“A relevant and passionate exploration of boys’ real stories and how their inner lives intersect with our broader culture of masculinity. No other podcaster is creating something like this.” — ★★★★★

Breaking the Boy Code

About

Every year, hundreds of boys across Canada die by suicide, and countless others struggle with pain and uncertainty. This podcast looks directly into the inner lives of boys—personal, emotional experiences that are often hidden from view.

Boys feel things. Boys cry and tremble and break their hearts; they get betrayed and let down and lose things that matter them. Yet throughout all of these experiences runs the ‘boy code,’ a steadily reinforced culture that demands rigidness and invulnerability from boys and men. So they learn at a young age to differentiate between internal feelings and what they express on the outside. In doing so, they lose connection to each other and to themselves.

If we—as parents, teachers and role models—are going to play an effective role in our boys’ lives, we need to nurture that connection by being aware of their inner lives and how they express them. Because of the boy code, this isn’t always easy to do. But for our boys’ mental health, self identity and relationships, it’s crucial.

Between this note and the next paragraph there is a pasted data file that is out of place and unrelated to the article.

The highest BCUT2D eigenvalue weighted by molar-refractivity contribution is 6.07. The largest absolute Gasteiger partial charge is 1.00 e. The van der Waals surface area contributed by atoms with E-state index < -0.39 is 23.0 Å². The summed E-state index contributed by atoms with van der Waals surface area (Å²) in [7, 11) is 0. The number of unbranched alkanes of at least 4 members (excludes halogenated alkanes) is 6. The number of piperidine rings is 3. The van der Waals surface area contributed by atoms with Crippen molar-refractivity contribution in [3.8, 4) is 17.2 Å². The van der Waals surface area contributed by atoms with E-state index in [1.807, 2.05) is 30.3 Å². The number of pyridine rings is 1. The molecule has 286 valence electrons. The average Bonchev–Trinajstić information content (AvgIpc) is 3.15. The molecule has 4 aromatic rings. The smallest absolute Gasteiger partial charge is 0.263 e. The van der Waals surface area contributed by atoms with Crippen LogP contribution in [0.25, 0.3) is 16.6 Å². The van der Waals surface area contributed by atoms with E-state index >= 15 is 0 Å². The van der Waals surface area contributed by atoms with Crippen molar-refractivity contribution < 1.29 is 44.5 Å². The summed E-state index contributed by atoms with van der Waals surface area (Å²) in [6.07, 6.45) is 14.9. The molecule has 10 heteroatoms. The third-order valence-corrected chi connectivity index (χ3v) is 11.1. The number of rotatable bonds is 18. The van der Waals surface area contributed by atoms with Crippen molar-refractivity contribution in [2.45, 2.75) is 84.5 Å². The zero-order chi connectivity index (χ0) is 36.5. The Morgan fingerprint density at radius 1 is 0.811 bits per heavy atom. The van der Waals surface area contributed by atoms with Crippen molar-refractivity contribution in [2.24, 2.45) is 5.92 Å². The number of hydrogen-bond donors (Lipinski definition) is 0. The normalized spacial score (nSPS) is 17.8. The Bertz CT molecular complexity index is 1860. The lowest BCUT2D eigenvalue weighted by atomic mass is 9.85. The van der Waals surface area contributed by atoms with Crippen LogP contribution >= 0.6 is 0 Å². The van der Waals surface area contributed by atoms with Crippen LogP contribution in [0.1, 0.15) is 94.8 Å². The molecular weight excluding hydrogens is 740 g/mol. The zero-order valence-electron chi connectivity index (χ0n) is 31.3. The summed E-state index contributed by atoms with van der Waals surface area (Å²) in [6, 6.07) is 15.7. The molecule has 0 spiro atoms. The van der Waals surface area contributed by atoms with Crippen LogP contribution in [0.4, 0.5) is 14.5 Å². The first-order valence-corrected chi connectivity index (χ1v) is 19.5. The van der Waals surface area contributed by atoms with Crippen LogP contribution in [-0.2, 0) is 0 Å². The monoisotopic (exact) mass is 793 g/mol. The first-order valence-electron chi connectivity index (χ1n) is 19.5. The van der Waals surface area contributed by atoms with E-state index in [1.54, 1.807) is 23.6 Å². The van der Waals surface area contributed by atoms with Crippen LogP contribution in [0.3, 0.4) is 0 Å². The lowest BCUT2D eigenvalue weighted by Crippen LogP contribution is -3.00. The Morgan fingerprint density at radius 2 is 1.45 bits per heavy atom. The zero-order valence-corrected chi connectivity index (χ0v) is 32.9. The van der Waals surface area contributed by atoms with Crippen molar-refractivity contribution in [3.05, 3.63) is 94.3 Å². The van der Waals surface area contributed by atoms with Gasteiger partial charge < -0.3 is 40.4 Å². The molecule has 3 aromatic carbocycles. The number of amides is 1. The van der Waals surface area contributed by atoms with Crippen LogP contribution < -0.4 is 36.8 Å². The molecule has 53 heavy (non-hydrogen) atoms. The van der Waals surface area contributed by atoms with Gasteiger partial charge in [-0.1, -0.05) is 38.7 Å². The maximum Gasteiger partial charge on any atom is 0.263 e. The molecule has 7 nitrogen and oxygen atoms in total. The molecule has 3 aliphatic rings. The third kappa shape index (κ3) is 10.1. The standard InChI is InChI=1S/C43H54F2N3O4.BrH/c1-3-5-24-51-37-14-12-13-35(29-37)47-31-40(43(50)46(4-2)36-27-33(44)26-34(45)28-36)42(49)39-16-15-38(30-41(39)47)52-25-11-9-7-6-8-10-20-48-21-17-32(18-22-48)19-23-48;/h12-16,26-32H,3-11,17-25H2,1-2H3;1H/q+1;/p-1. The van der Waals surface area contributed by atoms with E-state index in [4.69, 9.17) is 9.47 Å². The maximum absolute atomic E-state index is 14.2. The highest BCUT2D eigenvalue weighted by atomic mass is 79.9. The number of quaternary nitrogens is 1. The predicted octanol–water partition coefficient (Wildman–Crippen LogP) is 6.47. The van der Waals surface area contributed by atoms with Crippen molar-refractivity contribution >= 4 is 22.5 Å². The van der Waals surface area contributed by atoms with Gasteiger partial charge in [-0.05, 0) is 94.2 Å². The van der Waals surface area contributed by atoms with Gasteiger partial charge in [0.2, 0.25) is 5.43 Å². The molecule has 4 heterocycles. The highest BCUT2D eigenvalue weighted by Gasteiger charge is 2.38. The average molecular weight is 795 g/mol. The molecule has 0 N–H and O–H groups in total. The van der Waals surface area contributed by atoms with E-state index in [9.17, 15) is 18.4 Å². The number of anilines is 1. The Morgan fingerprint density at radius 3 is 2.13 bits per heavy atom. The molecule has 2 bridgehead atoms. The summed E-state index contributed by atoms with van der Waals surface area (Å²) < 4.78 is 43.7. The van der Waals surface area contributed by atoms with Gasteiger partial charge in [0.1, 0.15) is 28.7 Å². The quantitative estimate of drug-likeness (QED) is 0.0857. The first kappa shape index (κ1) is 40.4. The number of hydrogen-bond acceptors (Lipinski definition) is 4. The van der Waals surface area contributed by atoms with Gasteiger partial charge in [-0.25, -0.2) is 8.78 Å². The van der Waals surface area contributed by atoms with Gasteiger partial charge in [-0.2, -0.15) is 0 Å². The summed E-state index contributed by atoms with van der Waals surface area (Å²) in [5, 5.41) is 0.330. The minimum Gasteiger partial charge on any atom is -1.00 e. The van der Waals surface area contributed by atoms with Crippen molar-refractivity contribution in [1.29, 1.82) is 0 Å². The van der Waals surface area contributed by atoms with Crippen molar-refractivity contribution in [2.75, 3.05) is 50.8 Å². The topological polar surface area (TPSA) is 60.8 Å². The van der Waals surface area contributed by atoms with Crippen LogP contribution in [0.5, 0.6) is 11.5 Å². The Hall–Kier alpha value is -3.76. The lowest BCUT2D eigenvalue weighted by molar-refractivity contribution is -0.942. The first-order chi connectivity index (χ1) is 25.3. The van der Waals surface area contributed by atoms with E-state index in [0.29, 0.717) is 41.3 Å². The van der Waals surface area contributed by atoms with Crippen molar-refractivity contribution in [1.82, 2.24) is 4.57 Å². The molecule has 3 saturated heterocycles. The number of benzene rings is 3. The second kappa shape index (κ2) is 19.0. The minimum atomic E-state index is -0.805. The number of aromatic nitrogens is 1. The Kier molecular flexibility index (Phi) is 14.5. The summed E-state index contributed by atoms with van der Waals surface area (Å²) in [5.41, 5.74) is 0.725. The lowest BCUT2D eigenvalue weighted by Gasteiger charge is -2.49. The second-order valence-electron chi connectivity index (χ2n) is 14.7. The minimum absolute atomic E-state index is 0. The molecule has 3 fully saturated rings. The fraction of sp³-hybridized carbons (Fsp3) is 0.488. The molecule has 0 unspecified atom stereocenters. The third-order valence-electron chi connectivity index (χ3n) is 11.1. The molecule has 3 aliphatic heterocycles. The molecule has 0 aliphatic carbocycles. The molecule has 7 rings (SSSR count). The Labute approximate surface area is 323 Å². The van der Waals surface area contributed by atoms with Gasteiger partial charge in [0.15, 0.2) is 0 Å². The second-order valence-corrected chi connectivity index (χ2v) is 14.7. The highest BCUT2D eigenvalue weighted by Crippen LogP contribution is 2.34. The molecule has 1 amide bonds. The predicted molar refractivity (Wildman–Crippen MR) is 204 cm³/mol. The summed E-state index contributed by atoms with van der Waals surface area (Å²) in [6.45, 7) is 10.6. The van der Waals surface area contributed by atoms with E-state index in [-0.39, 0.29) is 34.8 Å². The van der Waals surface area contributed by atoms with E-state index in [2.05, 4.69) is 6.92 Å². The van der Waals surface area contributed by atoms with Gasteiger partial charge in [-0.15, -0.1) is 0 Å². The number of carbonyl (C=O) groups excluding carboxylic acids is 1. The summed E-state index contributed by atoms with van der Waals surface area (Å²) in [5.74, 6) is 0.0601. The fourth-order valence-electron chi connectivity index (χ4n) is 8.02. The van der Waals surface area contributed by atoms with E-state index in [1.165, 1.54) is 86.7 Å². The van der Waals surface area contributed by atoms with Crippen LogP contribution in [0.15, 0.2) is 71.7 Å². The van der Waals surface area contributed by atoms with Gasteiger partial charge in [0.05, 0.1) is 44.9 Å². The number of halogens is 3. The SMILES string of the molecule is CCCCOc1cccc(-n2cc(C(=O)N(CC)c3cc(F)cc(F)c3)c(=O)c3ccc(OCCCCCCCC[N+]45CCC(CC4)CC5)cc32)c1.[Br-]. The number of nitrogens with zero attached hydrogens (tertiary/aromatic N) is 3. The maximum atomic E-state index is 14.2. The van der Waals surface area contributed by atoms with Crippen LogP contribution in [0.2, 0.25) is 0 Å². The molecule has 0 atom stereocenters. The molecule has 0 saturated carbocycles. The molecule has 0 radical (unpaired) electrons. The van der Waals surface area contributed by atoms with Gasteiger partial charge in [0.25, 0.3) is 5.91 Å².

As the adage goes, boys will not be boys. They will be men. What if we could stay connected to them and help them become healthy, gentle, loving men? What if we taught them to meet fear with honesty, to meet isolation with communication, to meet violence with dignity? What if each boy met the boy code with a chain breaker and an open heart?

Each episode of the podcast is centred on a boy describing a single experience. This is interwoven with the perspectives of experts and leaders in progressive masculinity: writers, educators, researchers, parents, mentors. As we talk, the hidden becomes visible. The visible becomes a step towards connection.

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Read Breaking the Boy Code

In memory of Lawrence, Jordan, Ronin, Leelah, Zander, Connor, Bryson, Ally, Jamel, Kade & Nick

“We have come to grips with the fact that every boy has an inner life, that their hearts are full. Every boy is sensitive, and every boy suffers. When we acknowledge boys’ emotional vulnerability, we can help them meet the shadows in their lives with a more meaningful light.” — Dan Kindlon and Michael Thompson

Become a Next Gen Menber